In the middle of this sea of sexuality, and in a canoe that everybody noted for its magnificence and for the 'awning' over the platforms that joined its double hull, was some sort of native director. The 'Dolphins' guessed he was one of the 'principal inhabitance'. He was wrapped in red-stained tapa cloth. He offered bunches of red and yellow feathers. It was he, someone said, who gave the signal with the wand in his hand. Thousands pulled pebbles from the ballast of their canoes and showered the Dolphin with painful accuracy. The Dolphin responded with awful effect. 'It would require Milton to describe', her master wrote. The canoes were smashed with round shot. When the natives rallied after the first shock and seemed to be returning, the three-pounders were loaded with seventy musket balls apiece and when the canoes we within three or four hundred yards they were sprayed, with 'considerable loss'. The great guns concentrated on the large canoe. It was the 'King of the Island', the 'Dolphins' thought. They admired the courage of those in the five or six canoes who stayed with the king even though he became the target of their firing. They will think us gods. Some of the crew said. and others worried what revenge the natives might take if they came with firebrands. By nightfall the powder-smoke had gone and the officers discussed whether it was spices they now smelled on the warm heavy air. They would marvel later how little effect all this killing seemed to have on the natives. It seemed to justify their own carelessness. The real politik of discovery and possession meant the native was not owed the ordinary etiquettes of war. The 'Dolphins' could think of nothing better to do in the aftermath of the slaughter than to 'act haughty' to the natives and teach them to trade more sensibly.
How the natives saw the Strangers is, by any standard of objective discourse, nothing more than informed guess. Yet to say that the meeting on the part of the natives was a co-ordinated and dramatised reception seems certain. That it was invented for the novelty of the conditions also seems certain. Their invention was suffused with their own old cosmological familiarities. it was not a "natural" scene just because the Strangers saw it suffused with their own familiarities. The co-ordination of the natives' attack was not at the hands of the 'king of the island'. There was no 'king of the island', and later there was a strange silence about this incident of violence among those who had ambitions to be 'king of the island' when the European visits became more frequent.
It made no sense in the Tahitian way of things to see the 'king of the island' as a chief performing a political or territorial role, no matter how natural it seems that they should have been defensive against an invading 'other'. The 'other' of their wars and battles was always territorially specific - other alliances, other islands. The 'other' of this encounter was much more genetic to their categories of identity. The women performing 'wanton tricks' in the canoes were a clue that something other than battle or ambush was in their minds. We know something of Tahitian war at sea. They had their etiquettes of killing too. They had their ceremonies of engagement and disengagement. In one of these were women performing 'wanton antics'. But in other circumstances, especially in the rituals of 'Oro, women's dancing was sacramental to the presence of the god. Like the tufts of red and yellow feathers, women caught the eye of the divine to focus it on prayer or an offering. Indeed, failing these, abuse of and aggression towards he gods were now unknown. Tahitian gods were not so distantly divine, even 'Oro, that they could not be tested and contested. There was no great contradiction seen in raising he attention of the gods by arousing their lust or making them angry.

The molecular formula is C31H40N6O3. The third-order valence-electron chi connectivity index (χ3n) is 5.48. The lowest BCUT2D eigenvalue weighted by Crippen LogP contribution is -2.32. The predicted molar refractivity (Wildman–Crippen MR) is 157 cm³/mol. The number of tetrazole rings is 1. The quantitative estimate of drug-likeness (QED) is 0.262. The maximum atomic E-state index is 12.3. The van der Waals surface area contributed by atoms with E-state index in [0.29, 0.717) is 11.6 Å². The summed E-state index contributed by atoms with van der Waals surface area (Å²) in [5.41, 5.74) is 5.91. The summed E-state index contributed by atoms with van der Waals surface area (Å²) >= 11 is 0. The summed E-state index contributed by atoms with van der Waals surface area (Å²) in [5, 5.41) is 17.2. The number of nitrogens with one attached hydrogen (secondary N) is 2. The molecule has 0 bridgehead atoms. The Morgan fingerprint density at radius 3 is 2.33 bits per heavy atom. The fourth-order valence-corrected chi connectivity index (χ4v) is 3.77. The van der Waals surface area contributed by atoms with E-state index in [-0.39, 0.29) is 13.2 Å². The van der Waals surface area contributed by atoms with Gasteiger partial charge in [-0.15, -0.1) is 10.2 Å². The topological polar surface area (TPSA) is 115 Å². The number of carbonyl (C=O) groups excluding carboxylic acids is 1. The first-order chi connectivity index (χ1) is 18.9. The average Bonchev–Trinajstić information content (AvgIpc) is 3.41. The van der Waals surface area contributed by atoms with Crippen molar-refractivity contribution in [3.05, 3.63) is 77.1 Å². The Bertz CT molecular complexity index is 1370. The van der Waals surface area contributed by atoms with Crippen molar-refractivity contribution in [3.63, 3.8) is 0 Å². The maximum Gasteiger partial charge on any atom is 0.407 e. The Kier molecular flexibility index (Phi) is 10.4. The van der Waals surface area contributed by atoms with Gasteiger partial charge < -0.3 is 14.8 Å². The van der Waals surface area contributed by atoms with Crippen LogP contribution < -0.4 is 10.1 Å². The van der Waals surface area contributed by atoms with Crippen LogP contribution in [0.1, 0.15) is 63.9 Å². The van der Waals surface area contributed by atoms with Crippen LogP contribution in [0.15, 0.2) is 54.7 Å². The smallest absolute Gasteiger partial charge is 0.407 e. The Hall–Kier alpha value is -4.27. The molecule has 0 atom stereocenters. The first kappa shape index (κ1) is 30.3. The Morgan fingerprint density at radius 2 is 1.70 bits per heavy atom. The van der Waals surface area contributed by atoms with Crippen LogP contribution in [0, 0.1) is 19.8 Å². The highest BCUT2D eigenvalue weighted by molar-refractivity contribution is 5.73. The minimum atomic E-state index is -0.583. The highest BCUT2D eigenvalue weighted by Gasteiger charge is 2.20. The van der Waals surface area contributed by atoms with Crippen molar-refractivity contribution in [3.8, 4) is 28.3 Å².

No doubt it is commonsensical on our part to read the hurled pebbles and signalled attack as ordinary ambush. A keen perception by the Tahitians of the lust in the seamen's eyes might have led to a strategy of subterfuge in staging the women's dancing. The Tahitian had no experience of cannon and were not necessarily convinced of the power of the musket. Native greed. Strangers' callousness, misread signs are thus the commonsensical history of the event. But they are not, and it is common sense that is the deceiver. Greed, callousness and misread signs have their play, but the 'king of the island' was likely to have been an arioi master of a lodge or a priest of 'Oro. His double canoe was no battleship. it was likely to have been 'Rainbow'. The awning he stood on was likely to have covered the ark of 'Oro's accountrements, and who knows, the maro ura. What the Tahitians saw on the Dolphin was Tahitian gods, divine in the Tahitian way. Their agnosticism, their relativism was a long way off, long after the Dolphin's going, long after the supposedly humanising effect of the 'Dolphins' very ordinary behaviour. Tahitians were adept at seeing h divine in the human, whatever out. Tahitians were adept at seeing the divine in the human, whatever the contradictions. It is a Stranger's view, not a Native's, that thee is a necessary contradiction between common-sense realism and mythical understanding. Missionaries would later be scandilised at idolaters' irreverences to their idols, as if reverential piety were a measure of belief. Cook, and later Bligh, was cynically convinced of the superficiality of Native beliefs because each had seen the natives' distracted, formalistic behaviour in rituals. Natives as well as Strangers, ourselves as well as others, easily bridge apparent contradictions between myth and common sense. The insider knows that myth and common sense answer different questions.